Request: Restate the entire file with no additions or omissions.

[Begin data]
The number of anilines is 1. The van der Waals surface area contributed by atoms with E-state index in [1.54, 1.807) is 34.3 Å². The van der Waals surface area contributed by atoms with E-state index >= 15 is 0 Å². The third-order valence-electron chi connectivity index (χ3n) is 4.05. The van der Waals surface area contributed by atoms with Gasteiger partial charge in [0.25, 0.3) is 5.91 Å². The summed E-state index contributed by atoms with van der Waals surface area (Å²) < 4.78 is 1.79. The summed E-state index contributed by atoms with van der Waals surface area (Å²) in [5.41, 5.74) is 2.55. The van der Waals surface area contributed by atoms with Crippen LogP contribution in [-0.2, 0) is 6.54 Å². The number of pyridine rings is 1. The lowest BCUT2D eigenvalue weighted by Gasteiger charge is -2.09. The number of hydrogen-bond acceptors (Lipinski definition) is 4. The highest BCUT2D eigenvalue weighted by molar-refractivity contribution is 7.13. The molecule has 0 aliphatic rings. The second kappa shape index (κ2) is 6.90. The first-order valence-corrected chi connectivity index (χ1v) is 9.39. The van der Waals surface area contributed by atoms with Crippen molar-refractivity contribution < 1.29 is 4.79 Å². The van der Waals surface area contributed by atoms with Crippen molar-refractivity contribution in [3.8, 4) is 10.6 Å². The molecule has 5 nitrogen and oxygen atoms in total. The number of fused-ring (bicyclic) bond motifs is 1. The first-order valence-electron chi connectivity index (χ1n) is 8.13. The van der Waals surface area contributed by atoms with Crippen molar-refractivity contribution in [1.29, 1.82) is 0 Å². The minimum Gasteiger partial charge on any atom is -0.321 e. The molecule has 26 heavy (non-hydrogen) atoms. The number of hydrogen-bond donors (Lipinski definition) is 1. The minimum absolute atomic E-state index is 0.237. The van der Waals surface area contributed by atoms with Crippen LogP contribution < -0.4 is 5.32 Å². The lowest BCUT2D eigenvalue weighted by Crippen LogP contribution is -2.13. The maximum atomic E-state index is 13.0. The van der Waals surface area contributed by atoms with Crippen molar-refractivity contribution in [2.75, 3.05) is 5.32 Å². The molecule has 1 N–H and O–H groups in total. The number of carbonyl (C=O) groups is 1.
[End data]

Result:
The number of anilines is 1. The van der Waals surface area contributed by atoms with E-state index in [1.54, 1.807) is 34.3 Å². The van der Waals surface area contributed by atoms with E-state index >= 15 is 0 Å². The third-order valence-electron chi connectivity index (χ3n) is 4.05. The van der Waals surface area contributed by atoms with Gasteiger partial charge in [0.25, 0.3) is 5.91 Å². The summed E-state index contributed by atoms with van der Waals surface area (Å²) < 4.78 is 1.79. The summed E-state index contributed by atoms with van der Waals surface area (Å²) in [5.41, 5.74) is 2.55. The van der Waals surface area contributed by atoms with Crippen LogP contribution in [-0.2, 0) is 6.54 Å². The number of pyridine rings is 1. The lowest BCUT2D eigenvalue weighted by Gasteiger charge is -2.09. The number of hydrogen-bond acceptors (Lipinski definition) is 4. The highest BCUT2D eigenvalue weighted by molar-refractivity contribution is 7.13. The molecule has 0 aliphatic rings. The second kappa shape index (κ2) is 6.90. The first-order valence-corrected chi connectivity index (χ1v) is 9.39. The van der Waals surface area contributed by atoms with Crippen molar-refractivity contribution < 1.29 is 4.79 Å². The van der Waals surface area contributed by atoms with Crippen molar-refractivity contribution in [3.8, 4) is 10.6 Å². The molecule has 5 nitrogen and oxygen atoms in total. The number of fused-ring (bicyclic) bond motifs is 1. The first-order valence-electron chi connectivity index (χ1n) is 8.13. The van der Waals surface area contributed by atoms with Crippen molar-refractivity contribution in [1.29, 1.82) is 0 Å². The minimum Gasteiger partial charge on any atom is -0.321 e. The molecule has 26 heavy (non-hydrogen) atoms. The number of hydrogen-bond donors (Lipinski definition) is 1. The minimum absolute atomic E-state index is 0.237. The van der Waals surface area contributed by atoms with Crippen LogP contribution < -0.4 is 5.32 Å². The lowest BCUT2D eigenvalue weighted by Crippen LogP contribution is -2.13. The maximum atomic E-state index is 13.0. The van der Waals surface area contributed by atoms with Crippen molar-refractivity contribution in [2.75, 3.05) is 5.32 Å². The molecule has 1 N–H and O–H groups in total. The number of carbonyl (C=O) groups is 1.